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Are you sure this is a Muslim country? No one would mistake Indonesia for Saudi Arabia.
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So far we seem to be having somewhat better luck with China than Islam. Many sectors in China have every reason to want a relatively calm and coordinated relationship with the U.S. By contrast, too many sectors of the Islamic world have huge issues with us. So if Obama were to prioritize any one foreign-policy goal (outside global economics), it should be to advance our connections and level of trust with the Muslim world.
We cannot do this alone; we are not that good at it. The 9/11 attacks and George W. Bush's subsequent broad-brush crusade against 'terror' prove that. We lack a sufficient cultural-religious feel, and we lack credibility. We need a strong ally.
Wary of China, though not antagonistic, and conversant with Islam, though anything but "radical," it can bridge America to the Middle East from Asia, when heretofore our sole point of entry has been via Europe. Jakarta represents a secular state that practices a sensible, social Islam, while cracking down with increasing determination on the violent strains.
Indonesia is a huge untapped geopolitical and diplomatic resource. I would have scant hope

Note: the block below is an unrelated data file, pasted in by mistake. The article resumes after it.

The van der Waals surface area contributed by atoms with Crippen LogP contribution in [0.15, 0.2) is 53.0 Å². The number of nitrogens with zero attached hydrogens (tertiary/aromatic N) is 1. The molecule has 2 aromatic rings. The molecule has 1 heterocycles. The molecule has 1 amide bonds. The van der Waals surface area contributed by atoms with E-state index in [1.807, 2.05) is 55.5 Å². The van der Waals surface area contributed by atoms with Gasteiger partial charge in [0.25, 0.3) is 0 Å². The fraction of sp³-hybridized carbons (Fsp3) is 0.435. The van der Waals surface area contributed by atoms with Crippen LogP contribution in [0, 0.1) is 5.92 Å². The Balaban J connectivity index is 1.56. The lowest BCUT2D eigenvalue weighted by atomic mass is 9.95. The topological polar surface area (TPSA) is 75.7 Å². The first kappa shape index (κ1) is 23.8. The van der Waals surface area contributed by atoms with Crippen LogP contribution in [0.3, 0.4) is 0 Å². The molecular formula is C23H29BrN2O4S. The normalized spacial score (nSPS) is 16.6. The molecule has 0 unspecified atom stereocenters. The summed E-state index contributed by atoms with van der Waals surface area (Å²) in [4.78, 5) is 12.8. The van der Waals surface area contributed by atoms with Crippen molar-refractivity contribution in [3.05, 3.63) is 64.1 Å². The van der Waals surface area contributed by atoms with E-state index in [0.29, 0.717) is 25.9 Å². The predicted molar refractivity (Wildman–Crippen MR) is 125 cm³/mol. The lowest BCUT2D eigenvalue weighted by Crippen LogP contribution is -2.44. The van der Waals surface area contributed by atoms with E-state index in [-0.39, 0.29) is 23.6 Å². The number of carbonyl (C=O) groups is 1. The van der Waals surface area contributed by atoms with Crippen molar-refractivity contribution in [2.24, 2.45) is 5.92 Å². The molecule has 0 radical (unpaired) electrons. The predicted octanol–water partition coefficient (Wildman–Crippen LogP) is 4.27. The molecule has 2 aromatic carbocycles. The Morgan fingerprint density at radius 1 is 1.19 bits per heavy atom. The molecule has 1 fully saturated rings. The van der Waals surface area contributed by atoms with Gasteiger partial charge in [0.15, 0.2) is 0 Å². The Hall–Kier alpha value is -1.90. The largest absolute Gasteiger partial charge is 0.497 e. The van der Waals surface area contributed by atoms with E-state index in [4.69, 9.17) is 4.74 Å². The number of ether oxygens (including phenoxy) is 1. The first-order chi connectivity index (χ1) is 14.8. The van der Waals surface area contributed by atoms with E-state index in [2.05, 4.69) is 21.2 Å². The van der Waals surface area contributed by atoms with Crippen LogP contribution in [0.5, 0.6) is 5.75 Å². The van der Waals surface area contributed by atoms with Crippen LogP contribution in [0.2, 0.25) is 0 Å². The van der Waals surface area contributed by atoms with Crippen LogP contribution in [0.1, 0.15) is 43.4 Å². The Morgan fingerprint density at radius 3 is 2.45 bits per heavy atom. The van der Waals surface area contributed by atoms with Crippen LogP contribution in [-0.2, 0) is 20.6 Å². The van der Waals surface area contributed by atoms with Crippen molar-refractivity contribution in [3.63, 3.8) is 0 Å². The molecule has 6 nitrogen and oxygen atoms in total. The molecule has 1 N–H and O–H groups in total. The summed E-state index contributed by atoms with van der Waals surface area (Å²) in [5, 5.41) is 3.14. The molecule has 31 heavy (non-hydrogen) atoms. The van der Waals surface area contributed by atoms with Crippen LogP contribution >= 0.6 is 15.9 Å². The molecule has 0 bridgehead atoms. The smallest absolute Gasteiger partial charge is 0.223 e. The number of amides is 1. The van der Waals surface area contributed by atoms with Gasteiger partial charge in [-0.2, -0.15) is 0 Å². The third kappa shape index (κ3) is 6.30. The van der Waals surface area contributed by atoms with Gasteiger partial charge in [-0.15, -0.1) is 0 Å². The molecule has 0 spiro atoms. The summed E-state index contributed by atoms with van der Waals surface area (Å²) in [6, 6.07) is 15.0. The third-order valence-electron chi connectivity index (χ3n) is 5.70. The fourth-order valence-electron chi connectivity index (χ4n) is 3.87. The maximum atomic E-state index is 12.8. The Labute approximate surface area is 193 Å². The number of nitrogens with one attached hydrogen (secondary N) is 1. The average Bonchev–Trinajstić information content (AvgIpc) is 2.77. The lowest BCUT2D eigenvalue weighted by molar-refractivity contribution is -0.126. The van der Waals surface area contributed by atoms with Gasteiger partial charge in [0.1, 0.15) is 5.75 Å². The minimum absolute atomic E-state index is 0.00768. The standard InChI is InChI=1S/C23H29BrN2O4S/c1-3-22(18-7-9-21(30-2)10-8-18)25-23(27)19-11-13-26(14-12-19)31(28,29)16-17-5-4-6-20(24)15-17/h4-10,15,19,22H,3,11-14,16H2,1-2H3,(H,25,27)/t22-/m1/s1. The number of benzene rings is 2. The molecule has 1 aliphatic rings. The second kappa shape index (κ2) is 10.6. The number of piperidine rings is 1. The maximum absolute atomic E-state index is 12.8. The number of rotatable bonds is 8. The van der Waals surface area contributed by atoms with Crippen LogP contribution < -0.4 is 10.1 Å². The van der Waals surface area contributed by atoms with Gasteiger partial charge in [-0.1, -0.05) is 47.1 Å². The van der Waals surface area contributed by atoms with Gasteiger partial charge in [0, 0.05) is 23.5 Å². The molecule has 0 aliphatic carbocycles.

As a veteran political analyst put it in a survey of post-election U.S. foreign-policy directions, "The president's Asia lies not on the wind-swept ramparts of the Great Wall of China but in the tropical swelter of Singapore and Indonesia. He identifies more with the languid rhythms of Jakarta, aides say, than with the cracking energy of Shanghai."
Indonesia is of course mostly caught up in its myriad domestic concerns. It might feel that it is in no position to push itself diplomatically. But that view would be shortsighted. Jakarta could contribute much to global peace and stability with better, more audacious diplomacy.
The fourth most populous nation in the world can help the third most populous in ways not so far tried. But the U.S. must listen to this special ally with humility and appreciation. In this way, the well-intentioned "pivot" to Asia won't turn into yet another ungainly foreign-policy divot.
Tom Plate teaches Asian and Pacific studies at Loyola Marymount University. His latest book is "Conversations With Ban Ki-moon: The View From the Top."